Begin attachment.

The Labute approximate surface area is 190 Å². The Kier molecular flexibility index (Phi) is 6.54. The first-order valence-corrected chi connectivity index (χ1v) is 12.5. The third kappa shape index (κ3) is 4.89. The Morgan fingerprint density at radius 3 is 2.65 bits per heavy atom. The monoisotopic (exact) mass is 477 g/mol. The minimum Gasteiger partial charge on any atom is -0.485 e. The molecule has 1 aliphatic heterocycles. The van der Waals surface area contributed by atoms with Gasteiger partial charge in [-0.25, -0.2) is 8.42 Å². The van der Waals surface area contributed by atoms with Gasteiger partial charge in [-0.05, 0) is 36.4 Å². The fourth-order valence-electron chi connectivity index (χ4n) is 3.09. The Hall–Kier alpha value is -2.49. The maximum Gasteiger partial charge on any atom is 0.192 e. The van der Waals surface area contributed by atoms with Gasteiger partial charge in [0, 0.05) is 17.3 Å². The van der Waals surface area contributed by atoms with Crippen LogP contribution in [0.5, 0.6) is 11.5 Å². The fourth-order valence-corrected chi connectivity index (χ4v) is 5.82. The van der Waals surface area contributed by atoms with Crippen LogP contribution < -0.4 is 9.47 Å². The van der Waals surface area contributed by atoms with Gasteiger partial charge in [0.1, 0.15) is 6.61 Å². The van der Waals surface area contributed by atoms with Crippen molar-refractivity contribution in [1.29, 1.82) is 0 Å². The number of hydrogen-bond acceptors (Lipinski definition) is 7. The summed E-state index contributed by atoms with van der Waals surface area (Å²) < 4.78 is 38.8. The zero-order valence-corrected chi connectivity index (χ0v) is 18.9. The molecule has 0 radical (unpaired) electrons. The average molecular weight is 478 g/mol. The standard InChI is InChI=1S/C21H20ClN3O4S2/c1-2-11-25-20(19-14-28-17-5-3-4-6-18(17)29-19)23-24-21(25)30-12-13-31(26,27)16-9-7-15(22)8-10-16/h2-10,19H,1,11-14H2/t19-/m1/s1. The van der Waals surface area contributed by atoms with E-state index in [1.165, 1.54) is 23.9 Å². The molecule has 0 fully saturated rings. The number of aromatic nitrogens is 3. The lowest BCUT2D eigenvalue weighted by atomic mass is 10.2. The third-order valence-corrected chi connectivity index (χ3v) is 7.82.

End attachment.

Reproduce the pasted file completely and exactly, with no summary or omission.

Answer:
The Labute approximate surface area is 190 Å². The Kier molecular flexibility index (Phi) is 6.54. The first-order valence-corrected chi connectivity index (χ1v) is 12.5. The third kappa shape index (κ3) is 4.89. The Morgan fingerprint density at radius 3 is 2.65 bits per heavy atom. The monoisotopic (exact) mass is 477 g/mol. The minimum Gasteiger partial charge on any atom is -0.485 e. The molecule has 1 aliphatic heterocycles. The van der Waals surface area contributed by atoms with Gasteiger partial charge in [-0.25, -0.2) is 8.42 Å². The van der Waals surface area contributed by atoms with Gasteiger partial charge in [-0.05, 0) is 36.4 Å². The fourth-order valence-electron chi connectivity index (χ4n) is 3.09. The Hall–Kier alpha value is -2.49. The maximum Gasteiger partial charge on any atom is 0.192 e. The van der Waals surface area contributed by atoms with Gasteiger partial charge in [0, 0.05) is 17.3 Å². The van der Waals surface area contributed by atoms with Crippen LogP contribution in [0.5, 0.6) is 11.5 Å². The fourth-order valence-corrected chi connectivity index (χ4v) is 5.82. The van der Waals surface area contributed by atoms with Crippen LogP contribution < -0.4 is 9.47 Å². The van der Waals surface area contributed by atoms with Gasteiger partial charge in [0.1, 0.15) is 6.61 Å². The van der Waals surface area contributed by atoms with Crippen molar-refractivity contribution in [1.29, 1.82) is 0 Å². The number of hydrogen-bond acceptors (Lipinski definition) is 7. The summed E-state index contributed by atoms with van der Waals surface area (Å²) < 4.78 is 38.8. The zero-order valence-corrected chi connectivity index (χ0v) is 18.9. The molecule has 0 radical (unpaired) electrons. The average molecular weight is 478 g/mol. The standard InChI is InChI=1S/C21H20ClN3O4S2/c1-2-11-25-20(19-14-28-17-5-3-4-6-18(17)29-19)23-24-21(25)30-12-13-31(26,27)16-9-7-15(22)8-10-16/h2-10,19H,1,11-14H2/t19-/m1/s1. The van der Waals surface area contributed by atoms with E-state index in [1.165, 1.54) is 23.9 Å². The molecule has 0 fully saturated rings. The number of aromatic nitrogens is 3. The lowest BCUT2D eigenvalue weighted by atomic mass is 10.2. The third-order valence-corrected chi connectivity index (χ3v) is 7.82.